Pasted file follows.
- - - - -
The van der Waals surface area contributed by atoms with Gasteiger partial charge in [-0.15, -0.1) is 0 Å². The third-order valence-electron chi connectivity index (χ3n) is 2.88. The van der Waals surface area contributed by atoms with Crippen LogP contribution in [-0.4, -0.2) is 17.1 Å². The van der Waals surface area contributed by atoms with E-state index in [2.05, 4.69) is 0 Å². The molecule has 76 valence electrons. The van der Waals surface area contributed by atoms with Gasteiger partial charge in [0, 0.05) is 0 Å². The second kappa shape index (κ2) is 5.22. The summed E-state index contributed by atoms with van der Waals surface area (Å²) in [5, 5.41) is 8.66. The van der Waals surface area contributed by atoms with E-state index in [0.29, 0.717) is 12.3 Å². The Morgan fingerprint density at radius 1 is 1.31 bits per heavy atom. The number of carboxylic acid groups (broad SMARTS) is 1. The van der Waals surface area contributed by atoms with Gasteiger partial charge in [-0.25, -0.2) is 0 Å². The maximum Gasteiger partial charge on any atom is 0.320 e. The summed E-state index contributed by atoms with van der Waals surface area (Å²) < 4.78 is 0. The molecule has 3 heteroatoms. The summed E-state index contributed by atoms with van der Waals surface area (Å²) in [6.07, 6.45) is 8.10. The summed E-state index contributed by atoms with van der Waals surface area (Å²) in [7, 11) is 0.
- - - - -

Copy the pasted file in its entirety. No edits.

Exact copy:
The van der Waals surface area contributed by atoms with Gasteiger partial charge in [-0.15, -0.1) is 0 Å². The third-order valence-electron chi connectivity index (χ3n) is 2.88. The van der Waals surface area contributed by atoms with Crippen LogP contribution in [-0.4, -0.2) is 17.1 Å². The van der Waals surface area contributed by atoms with E-state index in [2.05, 4.69) is 0 Å². The molecule has 76 valence electrons. The van der Waals surface area contributed by atoms with Gasteiger partial charge in [0, 0.05) is 0 Å². The second kappa shape index (κ2) is 5.22. The summed E-state index contributed by atoms with van der Waals surface area (Å²) in [5, 5.41) is 8.66. The van der Waals surface area contributed by atoms with E-state index in [0.29, 0.717) is 12.3 Å². The Morgan fingerprint density at radius 1 is 1.31 bits per heavy atom. The number of carboxylic acid groups (broad SMARTS) is 1. The van der Waals surface area contributed by atoms with Gasteiger partial charge in [-0.25, -0.2) is 0 Å². The maximum Gasteiger partial charge on any atom is 0.320 e. The summed E-state index contributed by atoms with van der Waals surface area (Å²) < 4.78 is 0. The molecule has 3 heteroatoms. The summed E-state index contributed by atoms with van der Waals surface area (Å²) in [6.07, 6.45) is 8.10. The summed E-state index contributed by atoms with van der Waals surface area (Å²) in [7, 11) is 0.